parents and children alike, who do not have the extra income to
cover these items.
Let’s help the children in our community by contributing to this
School Supply Drive.
Look for the donation box in the lounge and give
Remember the West Seattle Food Bank during the summer.
Check the church bulletin for suggested food donations.
Hunger doesn’t change with the seasons.
Practice adding a few additional canned items to your
Once it becomes a habit for those of us who have abundance,
those in need will be better supplied.
Larraine King for Extended Ministries
to all for such wonderful support of the youth Sunday school
charity "Gospel for Asia". With your help, we have surpassed our
goal and so far have over $500 to purchase chicks and even
larger animals. Our Sunday school students have learned that
animals play a crucial role in the lives of many people in South
Asia. They have learned that the animals provide sustenance and
produce income when the milk or offspring are sold. The students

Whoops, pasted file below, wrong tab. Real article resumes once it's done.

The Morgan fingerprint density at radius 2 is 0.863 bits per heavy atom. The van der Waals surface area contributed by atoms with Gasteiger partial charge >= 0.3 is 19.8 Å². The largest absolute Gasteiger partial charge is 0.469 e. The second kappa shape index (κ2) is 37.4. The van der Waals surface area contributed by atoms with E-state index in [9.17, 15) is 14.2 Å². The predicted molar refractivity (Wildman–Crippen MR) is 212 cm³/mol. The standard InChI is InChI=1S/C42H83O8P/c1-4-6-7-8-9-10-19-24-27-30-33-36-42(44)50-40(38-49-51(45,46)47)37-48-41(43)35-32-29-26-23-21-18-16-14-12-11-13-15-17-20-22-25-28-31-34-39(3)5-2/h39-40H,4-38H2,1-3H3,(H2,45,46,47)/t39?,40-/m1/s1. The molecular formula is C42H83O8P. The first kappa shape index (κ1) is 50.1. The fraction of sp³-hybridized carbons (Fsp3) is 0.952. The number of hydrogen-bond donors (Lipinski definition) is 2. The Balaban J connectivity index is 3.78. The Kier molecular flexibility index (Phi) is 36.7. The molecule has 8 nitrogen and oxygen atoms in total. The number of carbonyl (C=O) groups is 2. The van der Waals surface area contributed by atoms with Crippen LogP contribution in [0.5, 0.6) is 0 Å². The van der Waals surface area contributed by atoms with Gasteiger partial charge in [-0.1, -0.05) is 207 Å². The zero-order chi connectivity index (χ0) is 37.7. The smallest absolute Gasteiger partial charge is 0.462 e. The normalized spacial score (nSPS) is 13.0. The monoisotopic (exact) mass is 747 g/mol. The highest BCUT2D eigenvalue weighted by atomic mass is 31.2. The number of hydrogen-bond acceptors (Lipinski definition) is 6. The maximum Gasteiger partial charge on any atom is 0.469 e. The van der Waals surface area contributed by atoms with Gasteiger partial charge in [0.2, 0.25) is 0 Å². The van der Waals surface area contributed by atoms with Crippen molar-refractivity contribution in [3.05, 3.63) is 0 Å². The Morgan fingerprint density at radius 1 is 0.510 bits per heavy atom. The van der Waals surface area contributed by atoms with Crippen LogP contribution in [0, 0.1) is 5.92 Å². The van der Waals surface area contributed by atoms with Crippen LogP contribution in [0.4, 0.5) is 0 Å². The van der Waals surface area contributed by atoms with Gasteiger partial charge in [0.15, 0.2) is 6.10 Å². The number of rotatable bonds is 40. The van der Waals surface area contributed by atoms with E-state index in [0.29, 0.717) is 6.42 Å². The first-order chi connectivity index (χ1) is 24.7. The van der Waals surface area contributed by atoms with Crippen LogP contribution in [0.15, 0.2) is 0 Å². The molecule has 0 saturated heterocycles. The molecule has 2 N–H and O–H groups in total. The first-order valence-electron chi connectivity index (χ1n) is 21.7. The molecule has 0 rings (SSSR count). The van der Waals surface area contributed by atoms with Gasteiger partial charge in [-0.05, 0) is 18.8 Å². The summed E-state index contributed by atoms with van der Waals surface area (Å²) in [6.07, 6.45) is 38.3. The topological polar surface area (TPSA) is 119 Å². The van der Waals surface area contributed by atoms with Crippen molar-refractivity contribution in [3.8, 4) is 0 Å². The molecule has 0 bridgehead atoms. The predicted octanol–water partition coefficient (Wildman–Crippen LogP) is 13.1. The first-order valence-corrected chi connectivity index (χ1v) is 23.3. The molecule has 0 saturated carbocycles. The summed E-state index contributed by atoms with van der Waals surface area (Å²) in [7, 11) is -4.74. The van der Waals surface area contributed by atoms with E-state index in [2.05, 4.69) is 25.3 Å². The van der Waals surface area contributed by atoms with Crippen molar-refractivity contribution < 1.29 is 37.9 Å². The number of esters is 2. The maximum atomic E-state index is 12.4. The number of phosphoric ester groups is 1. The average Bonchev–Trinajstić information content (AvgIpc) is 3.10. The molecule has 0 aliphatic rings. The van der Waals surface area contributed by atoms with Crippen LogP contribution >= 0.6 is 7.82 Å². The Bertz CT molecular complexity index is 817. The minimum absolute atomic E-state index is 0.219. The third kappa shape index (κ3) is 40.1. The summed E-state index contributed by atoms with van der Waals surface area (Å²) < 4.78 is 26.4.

initially hoped to purchase several pairs of chickens. Now they
are excited to consider purchasing chickens and a pair of goats,
or a lamb, or pig for families in need. It is wonderful for the
students to think globally and understand that children in many
countries are so disadvantaged, have no access to quality
education, and simply need to help provide for their families to
exist on a daily basis. We are so fortunate to have such support
right here at First Lutheran Church to help our students support
families through the work of Gospel for Asia. The students have
really enjoyed doing the impromptu bake sales and love to see
folks show such interest in their mission to help Gospel for
Asia. We will continue to
gather donations for Gospel for Asia until Hymn School June
19th. We will report back on how many pairs of chicks and
which larger animals they choose to purchase! Thank you all!
Gina Allen, Education Committee
Monthly Home Bible Study, June
2013, Number 244
The Reverend Ronald F. Marshall
Along with our other regular study of Scripture, let us join as
a congregation in this home study. We will
study alone then talk
informally about the assigned verses together as we have
opportunity. In this way we can "gather
together around the
Word" even though physically we will not be getting together
We need to support each other in this difficult project. In 1851
Kierkegaard wrote that the Bible is "an extremely dangerous
book.... [because] it is an imperious book... – it takes the
whole man and may suddenly and radically change... life on a
prodigious scale" (For